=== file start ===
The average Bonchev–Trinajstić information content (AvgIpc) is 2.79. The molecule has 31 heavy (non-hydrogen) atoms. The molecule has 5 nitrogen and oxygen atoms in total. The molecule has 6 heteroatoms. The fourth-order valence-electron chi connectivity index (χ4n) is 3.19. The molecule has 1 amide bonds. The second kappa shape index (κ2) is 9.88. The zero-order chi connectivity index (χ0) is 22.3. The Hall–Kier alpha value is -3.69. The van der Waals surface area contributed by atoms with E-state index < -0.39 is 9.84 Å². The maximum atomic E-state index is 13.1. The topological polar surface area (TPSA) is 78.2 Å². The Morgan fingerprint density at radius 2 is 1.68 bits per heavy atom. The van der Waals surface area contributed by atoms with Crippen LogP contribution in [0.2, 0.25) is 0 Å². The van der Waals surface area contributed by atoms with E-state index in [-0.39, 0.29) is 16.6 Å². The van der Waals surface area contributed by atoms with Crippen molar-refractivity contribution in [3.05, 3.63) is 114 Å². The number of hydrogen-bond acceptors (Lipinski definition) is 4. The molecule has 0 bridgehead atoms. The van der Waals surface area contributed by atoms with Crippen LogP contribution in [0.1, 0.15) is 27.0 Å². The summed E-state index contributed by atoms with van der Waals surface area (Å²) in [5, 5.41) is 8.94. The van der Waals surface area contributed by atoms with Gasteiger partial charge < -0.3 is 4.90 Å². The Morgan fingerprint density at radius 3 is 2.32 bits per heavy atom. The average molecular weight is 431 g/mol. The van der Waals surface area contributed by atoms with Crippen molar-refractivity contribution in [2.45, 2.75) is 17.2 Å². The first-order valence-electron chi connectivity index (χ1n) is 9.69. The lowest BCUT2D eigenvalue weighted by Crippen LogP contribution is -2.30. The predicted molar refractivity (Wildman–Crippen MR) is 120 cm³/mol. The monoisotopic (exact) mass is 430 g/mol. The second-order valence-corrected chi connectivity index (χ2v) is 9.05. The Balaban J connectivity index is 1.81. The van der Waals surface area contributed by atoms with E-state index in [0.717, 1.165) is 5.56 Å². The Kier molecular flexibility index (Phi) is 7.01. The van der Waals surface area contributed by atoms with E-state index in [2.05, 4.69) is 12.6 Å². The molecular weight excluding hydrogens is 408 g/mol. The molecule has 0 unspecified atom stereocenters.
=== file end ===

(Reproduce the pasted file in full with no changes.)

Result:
The average Bonchev–Trinajstić information content (AvgIpc) is 2.79. The molecule has 31 heavy (non-hydrogen) atoms. The molecule has 5 nitrogen and oxygen atoms in total. The molecule has 6 heteroatoms. The fourth-order valence-electron chi connectivity index (χ4n) is 3.19. The molecule has 1 amide bonds. The second kappa shape index (κ2) is 9.88. The zero-order chi connectivity index (χ0) is 22.3. The Hall–Kier alpha value is -3.69. The van der Waals surface area contributed by atoms with E-state index < -0.39 is 9.84 Å². The maximum atomic E-state index is 13.1. The topological polar surface area (TPSA) is 78.2 Å². The Morgan fingerprint density at radius 2 is 1.68 bits per heavy atom. The van der Waals surface area contributed by atoms with Crippen LogP contribution in [0.2, 0.25) is 0 Å². The van der Waals surface area contributed by atoms with E-state index in [-0.39, 0.29) is 16.6 Å². The van der Waals surface area contributed by atoms with Crippen molar-refractivity contribution in [3.05, 3.63) is 114 Å². The number of hydrogen-bond acceptors (Lipinski definition) is 4. The molecule has 0 bridgehead atoms. The van der Waals surface area contributed by atoms with Crippen LogP contribution in [0.1, 0.15) is 27.0 Å². The summed E-state index contributed by atoms with van der Waals surface area (Å²) in [5, 5.41) is 8.94. The van der Waals surface area contributed by atoms with Gasteiger partial charge < -0.3 is 4.90 Å². The Morgan fingerprint density at radius 3 is 2.32 bits per heavy atom. The average molecular weight is 431 g/mol. The van der Waals surface area contributed by atoms with Crippen molar-refractivity contribution in [2.45, 2.75) is 17.2 Å². The first-order valence-electron chi connectivity index (χ1n) is 9.69. The lowest BCUT2D eigenvalue weighted by Crippen LogP contribution is -2.30. The predicted molar refractivity (Wildman–Crippen MR) is 120 cm³/mol. The monoisotopic (exact) mass is 430 g/mol. The second-order valence-corrected chi connectivity index (χ2v) is 9.05. The Balaban J connectivity index is 1.81. The van der Waals surface area contributed by atoms with E-state index in [0.717, 1.165) is 5.56 Å². The Kier molecular flexibility index (Phi) is 7.01. The van der Waals surface area contributed by atoms with E-state index in [2.05, 4.69) is 12.6 Å². The molecular weight excluding hydrogens is 408 g/mol. The molecule has 0 unspecified atom stereocenters.